Dylan Thuras is the cofounder and creative director of AtlasObscura.com, the encyclopedic online guide to the weirdest and most wondrous places in the world that gets more than five million visitors each month. He is also the coauthor of the #1 New York Times bestseller Atlas Obscura: An Explorer’s Guide to the World’s Hidden Wonders, which has over six hundred thousand copies in print, and of The Atlas Obscura’s Explorer’s Guide for the World’s Most Adventurous Kid.
His pursuit of the unusual began as a teenager, exploring abandoned buildings in the Midwest, and this pursuit eventually took him and his wife to Budapest for a year to experience Eastern Europe’s obscure and fascinating locales. But it was one memorable moment while visiting a large, baroque, and totally deserted church in Bologna, Italy, that truly informed the rest of his adventures. Dylan noticed a strange little side door and a buzzer on the wall. He rang it, the door slid open as if by magic, and he found himself face-to-face with St. Catherine of Bologna, a 500-year-old relic/mummy seated on a golden throne and surrounded by the bones of other dead saints.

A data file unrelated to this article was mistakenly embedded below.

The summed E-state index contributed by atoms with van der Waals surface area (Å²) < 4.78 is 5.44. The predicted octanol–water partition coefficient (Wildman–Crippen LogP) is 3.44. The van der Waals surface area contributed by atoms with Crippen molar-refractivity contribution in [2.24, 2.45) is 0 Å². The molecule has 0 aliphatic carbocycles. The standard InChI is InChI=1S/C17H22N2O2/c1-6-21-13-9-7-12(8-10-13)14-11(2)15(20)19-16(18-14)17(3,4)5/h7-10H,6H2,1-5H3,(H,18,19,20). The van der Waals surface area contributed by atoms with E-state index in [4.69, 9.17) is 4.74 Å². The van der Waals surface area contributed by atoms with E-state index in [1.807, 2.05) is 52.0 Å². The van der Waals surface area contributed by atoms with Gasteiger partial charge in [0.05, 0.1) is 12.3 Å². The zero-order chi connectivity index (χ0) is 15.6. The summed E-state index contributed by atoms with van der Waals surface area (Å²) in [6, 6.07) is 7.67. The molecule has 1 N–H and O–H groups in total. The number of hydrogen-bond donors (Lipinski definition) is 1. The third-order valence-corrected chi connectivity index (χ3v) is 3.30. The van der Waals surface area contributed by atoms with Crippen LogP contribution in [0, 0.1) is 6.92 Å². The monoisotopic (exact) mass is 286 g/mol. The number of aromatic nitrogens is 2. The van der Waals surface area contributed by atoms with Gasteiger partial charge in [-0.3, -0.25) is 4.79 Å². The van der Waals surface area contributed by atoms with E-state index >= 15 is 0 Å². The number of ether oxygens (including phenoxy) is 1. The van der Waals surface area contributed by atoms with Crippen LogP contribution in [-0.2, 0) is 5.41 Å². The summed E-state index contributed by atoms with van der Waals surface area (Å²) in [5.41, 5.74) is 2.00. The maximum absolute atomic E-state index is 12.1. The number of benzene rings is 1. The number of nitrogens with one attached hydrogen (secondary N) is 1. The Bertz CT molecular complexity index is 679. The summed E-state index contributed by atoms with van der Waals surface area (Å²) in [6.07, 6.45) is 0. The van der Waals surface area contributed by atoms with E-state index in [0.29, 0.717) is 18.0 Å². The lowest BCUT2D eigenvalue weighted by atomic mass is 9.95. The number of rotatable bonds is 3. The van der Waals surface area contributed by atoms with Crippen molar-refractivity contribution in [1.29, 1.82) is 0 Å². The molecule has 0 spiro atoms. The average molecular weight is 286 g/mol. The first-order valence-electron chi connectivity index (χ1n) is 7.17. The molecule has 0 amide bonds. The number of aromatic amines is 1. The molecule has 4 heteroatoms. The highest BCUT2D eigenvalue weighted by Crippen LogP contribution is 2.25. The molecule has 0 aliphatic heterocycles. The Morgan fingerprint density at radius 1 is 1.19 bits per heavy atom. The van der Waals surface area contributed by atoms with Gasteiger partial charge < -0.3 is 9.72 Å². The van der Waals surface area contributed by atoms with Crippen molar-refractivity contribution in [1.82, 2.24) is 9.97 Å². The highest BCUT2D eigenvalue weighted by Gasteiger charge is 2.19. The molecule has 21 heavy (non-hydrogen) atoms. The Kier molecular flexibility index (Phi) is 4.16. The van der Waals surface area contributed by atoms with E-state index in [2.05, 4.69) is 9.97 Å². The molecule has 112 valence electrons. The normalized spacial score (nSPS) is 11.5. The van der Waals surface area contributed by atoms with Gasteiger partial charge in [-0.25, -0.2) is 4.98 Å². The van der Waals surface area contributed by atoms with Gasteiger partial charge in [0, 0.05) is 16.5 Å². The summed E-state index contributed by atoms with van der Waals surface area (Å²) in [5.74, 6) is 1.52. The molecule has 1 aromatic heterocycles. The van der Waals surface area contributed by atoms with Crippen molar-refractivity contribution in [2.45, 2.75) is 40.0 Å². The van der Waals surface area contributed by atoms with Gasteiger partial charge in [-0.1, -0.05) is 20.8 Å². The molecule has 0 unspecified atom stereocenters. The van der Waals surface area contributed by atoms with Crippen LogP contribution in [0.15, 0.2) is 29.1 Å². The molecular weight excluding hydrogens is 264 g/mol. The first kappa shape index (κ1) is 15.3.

“It’s always worth investigating the strange little door,” says Dylan—which may be just down the block. “It’s easy to get local’s blindness, but if you make yourself get out there, you’ll find stuff. That’s the idea behind Atlas Obscura—that within a couple of miles of you there’s probably something pretty awesome.”
In partnership with writer and fellow travel enthusiast Joshua Foer, Dylan set out to create a way for curious travelers to find the hidden wonders of the world, and in 2009, AtlasObscura.com was born, followed by Atlas Obscura (the book), which celebrates more than 700 of the strangest and most curious places in the world.
He has spoken at conferences around the world, including SXSW, Destinations International, the Circumnavigators Club, Applied Brilliance, the New Yorker Festival, Explorer’s Club, TEDxVerona, and the Congress for Curious People in Madrid, about discovery, wonder and the changing nature of travel.